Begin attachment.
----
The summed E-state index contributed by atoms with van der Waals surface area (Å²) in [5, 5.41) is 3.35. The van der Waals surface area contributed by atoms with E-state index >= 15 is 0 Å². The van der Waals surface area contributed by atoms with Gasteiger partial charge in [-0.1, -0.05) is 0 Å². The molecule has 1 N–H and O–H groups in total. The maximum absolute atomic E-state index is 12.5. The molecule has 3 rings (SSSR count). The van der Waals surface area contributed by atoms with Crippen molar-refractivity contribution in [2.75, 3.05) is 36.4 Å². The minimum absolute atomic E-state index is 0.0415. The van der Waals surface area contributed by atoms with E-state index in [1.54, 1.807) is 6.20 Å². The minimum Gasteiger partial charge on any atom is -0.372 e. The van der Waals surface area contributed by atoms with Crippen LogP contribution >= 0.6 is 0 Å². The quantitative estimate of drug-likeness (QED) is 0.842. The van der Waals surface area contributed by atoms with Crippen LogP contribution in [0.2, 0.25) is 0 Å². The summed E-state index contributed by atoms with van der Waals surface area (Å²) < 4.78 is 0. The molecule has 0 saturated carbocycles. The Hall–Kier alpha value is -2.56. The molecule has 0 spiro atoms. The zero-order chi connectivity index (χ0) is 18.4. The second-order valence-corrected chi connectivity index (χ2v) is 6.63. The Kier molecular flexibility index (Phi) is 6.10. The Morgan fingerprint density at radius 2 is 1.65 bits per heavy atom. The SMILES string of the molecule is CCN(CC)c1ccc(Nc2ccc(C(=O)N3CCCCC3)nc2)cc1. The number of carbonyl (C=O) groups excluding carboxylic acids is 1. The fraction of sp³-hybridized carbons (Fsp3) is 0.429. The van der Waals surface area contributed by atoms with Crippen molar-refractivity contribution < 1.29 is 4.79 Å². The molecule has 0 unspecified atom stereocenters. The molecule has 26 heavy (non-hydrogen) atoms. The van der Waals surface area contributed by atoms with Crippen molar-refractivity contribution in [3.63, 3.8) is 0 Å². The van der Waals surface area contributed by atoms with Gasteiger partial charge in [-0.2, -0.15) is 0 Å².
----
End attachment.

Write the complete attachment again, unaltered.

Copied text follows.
The summed E-state index contributed by atoms with van der Waals surface area (Å²) in [5, 5.41) is 3.35. The van der Waals surface area contributed by atoms with E-state index >= 15 is 0 Å². The van der Waals surface area contributed by atoms with Gasteiger partial charge in [-0.1, -0.05) is 0 Å². The molecule has 1 N–H and O–H groups in total. The maximum absolute atomic E-state index is 12.5. The molecule has 3 rings (SSSR count). The van der Waals surface area contributed by atoms with Crippen molar-refractivity contribution in [2.75, 3.05) is 36.4 Å². The minimum absolute atomic E-state index is 0.0415. The van der Waals surface area contributed by atoms with E-state index in [1.54, 1.807) is 6.20 Å². The minimum Gasteiger partial charge on any atom is -0.372 e. The van der Waals surface area contributed by atoms with Crippen LogP contribution >= 0.6 is 0 Å². The quantitative estimate of drug-likeness (QED) is 0.842. The van der Waals surface area contributed by atoms with Crippen LogP contribution in [0.2, 0.25) is 0 Å². The summed E-state index contributed by atoms with van der Waals surface area (Å²) < 4.78 is 0. The molecule has 0 saturated carbocycles. The Hall–Kier alpha value is -2.56. The molecule has 0 spiro atoms. The zero-order chi connectivity index (χ0) is 18.4. The second-order valence-corrected chi connectivity index (χ2v) is 6.63. The Kier molecular flexibility index (Phi) is 6.10. The Morgan fingerprint density at radius 2 is 1.65 bits per heavy atom. The SMILES string of the molecule is CCN(CC)c1ccc(Nc2ccc(C(=O)N3CCCCC3)nc2)cc1. The number of carbonyl (C=O) groups excluding carboxylic acids is 1. The fraction of sp³-hybridized carbons (Fsp3) is 0.429. The van der Waals surface area contributed by atoms with Crippen molar-refractivity contribution < 1.29 is 4.79 Å². The molecule has 0 unspecified atom stereocenters. The molecule has 26 heavy (non-hydrogen) atoms. The van der Waals surface area contributed by atoms with Crippen molar-refractivity contribution in [3.63, 3.8) is 0 Å². The van der Waals surface area contributed by atoms with Gasteiger partial charge in [-0.2, -0.15) is 0 Å².